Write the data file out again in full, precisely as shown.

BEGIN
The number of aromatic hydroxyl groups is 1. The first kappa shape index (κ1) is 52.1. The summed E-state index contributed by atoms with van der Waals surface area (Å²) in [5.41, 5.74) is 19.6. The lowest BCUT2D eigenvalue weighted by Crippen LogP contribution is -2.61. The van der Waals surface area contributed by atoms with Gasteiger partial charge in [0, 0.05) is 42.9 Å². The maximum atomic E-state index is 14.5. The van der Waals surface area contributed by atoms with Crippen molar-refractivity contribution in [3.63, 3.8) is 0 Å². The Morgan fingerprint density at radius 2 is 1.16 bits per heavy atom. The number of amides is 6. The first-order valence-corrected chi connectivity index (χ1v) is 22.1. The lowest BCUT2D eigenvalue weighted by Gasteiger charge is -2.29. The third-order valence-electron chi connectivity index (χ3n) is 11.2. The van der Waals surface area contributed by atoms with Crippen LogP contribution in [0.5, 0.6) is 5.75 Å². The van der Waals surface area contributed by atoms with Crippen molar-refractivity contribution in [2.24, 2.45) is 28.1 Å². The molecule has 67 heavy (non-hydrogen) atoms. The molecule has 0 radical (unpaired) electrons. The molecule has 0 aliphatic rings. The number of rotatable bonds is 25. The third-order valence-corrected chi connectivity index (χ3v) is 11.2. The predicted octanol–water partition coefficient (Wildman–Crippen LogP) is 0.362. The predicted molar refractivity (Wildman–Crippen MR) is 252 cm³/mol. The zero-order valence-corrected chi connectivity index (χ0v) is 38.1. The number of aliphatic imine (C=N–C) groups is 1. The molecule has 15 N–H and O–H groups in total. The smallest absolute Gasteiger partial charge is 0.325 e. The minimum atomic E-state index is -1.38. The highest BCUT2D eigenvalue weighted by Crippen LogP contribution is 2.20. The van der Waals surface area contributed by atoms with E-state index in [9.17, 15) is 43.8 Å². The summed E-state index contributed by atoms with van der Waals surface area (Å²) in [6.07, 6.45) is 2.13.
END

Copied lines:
The number of aromatic hydroxyl groups is 1. The first kappa shape index (κ1) is 52.1. The summed E-state index contributed by atoms with van der Waals surface area (Å²) in [5.41, 5.74) is 19.6. The lowest BCUT2D eigenvalue weighted by Crippen LogP contribution is -2.61. The van der Waals surface area contributed by atoms with Gasteiger partial charge in [0, 0.05) is 42.9 Å². The maximum atomic E-state index is 14.5. The van der Waals surface area contributed by atoms with Crippen molar-refractivity contribution in [3.63, 3.8) is 0 Å². The Morgan fingerprint density at radius 2 is 1.16 bits per heavy atom. The number of amides is 6. The first-order valence-corrected chi connectivity index (χ1v) is 22.1. The lowest BCUT2D eigenvalue weighted by Gasteiger charge is -2.29. The third-order valence-electron chi connectivity index (χ3n) is 11.2. The van der Waals surface area contributed by atoms with Crippen LogP contribution in [0.5, 0.6) is 5.75 Å². The van der Waals surface area contributed by atoms with Crippen molar-refractivity contribution in [2.24, 2.45) is 28.1 Å². The molecule has 67 heavy (non-hydrogen) atoms. The molecule has 0 radical (unpaired) electrons. The molecule has 0 aliphatic rings. The number of rotatable bonds is 25. The third-order valence-corrected chi connectivity index (χ3v) is 11.2. The predicted octanol–water partition coefficient (Wildman–Crippen LogP) is 0.362. The predicted molar refractivity (Wildman–Crippen MR) is 252 cm³/mol. The zero-order valence-corrected chi connectivity index (χ0v) is 38.1. The number of aliphatic imine (C=N–C) groups is 1. The molecule has 15 N–H and O–H groups in total. The smallest absolute Gasteiger partial charge is 0.325 e. The minimum atomic E-state index is -1.38. The highest BCUT2D eigenvalue weighted by Crippen LogP contribution is 2.20. The van der Waals surface area contributed by atoms with E-state index in [9.17, 15) is 43.8 Å². The summed E-state index contributed by atoms with van der Waals surface area (Å²) in [6.07, 6.45) is 2.13.